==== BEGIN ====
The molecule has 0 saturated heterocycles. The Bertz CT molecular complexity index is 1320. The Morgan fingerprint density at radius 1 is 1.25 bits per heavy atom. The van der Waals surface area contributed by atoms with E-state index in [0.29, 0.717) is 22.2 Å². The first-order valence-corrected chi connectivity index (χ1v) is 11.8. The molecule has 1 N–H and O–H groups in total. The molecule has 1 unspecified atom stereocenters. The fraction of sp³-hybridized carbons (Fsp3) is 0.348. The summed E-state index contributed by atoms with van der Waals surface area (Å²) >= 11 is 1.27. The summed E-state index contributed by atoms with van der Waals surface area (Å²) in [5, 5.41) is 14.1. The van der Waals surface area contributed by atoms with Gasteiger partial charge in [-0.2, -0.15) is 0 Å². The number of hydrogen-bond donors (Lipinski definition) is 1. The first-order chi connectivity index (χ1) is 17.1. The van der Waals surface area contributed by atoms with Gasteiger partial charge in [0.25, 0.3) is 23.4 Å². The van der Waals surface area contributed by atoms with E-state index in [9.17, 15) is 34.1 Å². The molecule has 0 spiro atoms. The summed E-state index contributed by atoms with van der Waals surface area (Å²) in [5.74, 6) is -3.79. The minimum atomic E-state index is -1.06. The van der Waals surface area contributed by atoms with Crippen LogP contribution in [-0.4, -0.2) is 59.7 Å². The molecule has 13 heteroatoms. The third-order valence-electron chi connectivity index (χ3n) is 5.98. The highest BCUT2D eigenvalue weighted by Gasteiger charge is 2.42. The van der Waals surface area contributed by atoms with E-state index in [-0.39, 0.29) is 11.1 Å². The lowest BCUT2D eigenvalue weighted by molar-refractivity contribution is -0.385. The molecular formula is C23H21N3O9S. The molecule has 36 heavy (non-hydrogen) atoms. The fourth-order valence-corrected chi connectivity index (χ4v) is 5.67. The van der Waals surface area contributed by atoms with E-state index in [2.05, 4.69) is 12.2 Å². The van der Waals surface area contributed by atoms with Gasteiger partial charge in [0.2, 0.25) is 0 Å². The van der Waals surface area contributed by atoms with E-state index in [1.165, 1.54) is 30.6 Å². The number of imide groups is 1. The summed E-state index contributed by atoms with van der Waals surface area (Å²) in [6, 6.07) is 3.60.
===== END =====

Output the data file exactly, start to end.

The molecule has 0 saturated heterocycles. The Bertz CT molecular complexity index is 1320. The Morgan fingerprint density at radius 1 is 1.25 bits per heavy atom. The van der Waals surface area contributed by atoms with E-state index in [0.29, 0.717) is 22.2 Å². The first-order valence-corrected chi connectivity index (χ1v) is 11.8. The molecule has 1 N–H and O–H groups in total. The molecule has 1 unspecified atom stereocenters. The fraction of sp³-hybridized carbons (Fsp3) is 0.348. The summed E-state index contributed by atoms with van der Waals surface area (Å²) >= 11 is 1.27. The summed E-state index contributed by atoms with van der Waals surface area (Å²) in [5, 5.41) is 14.1. The van der Waals surface area contributed by atoms with Gasteiger partial charge in [-0.2, -0.15) is 0 Å². The number of hydrogen-bond donors (Lipinski definition) is 1. The first-order chi connectivity index (χ1) is 17.1. The van der Waals surface area contributed by atoms with Gasteiger partial charge in [0.25, 0.3) is 23.4 Å². The van der Waals surface area contributed by atoms with E-state index in [9.17, 15) is 34.1 Å². The molecule has 0 spiro atoms. The summed E-state index contributed by atoms with van der Waals surface area (Å²) in [5.74, 6) is -3.79. The minimum atomic E-state index is -1.06. The van der Waals surface area contributed by atoms with Crippen LogP contribution in [-0.4, -0.2) is 59.7 Å². The molecule has 13 heteroatoms. The third-order valence-electron chi connectivity index (χ3n) is 5.98. The highest BCUT2D eigenvalue weighted by Gasteiger charge is 2.42. The van der Waals surface area contributed by atoms with E-state index in [-0.39, 0.29) is 11.1 Å². The lowest BCUT2D eigenvalue weighted by molar-refractivity contribution is -0.385. The molecular formula is C23H21N3O9S. The molecule has 36 heavy (non-hydrogen) atoms. The fourth-order valence-corrected chi connectivity index (χ4v) is 5.67. The van der Waals surface area contributed by atoms with E-state index in [2.05, 4.69) is 12.2 Å². The van der Waals surface area contributed by atoms with Gasteiger partial charge in [0.2, 0.25) is 0 Å². The van der Waals surface area contributed by atoms with E-state index in [1.165, 1.54) is 30.6 Å². The number of imide groups is 1. The summed E-state index contributed by atoms with van der Waals surface area (Å²) in [6, 6.07) is 3.60.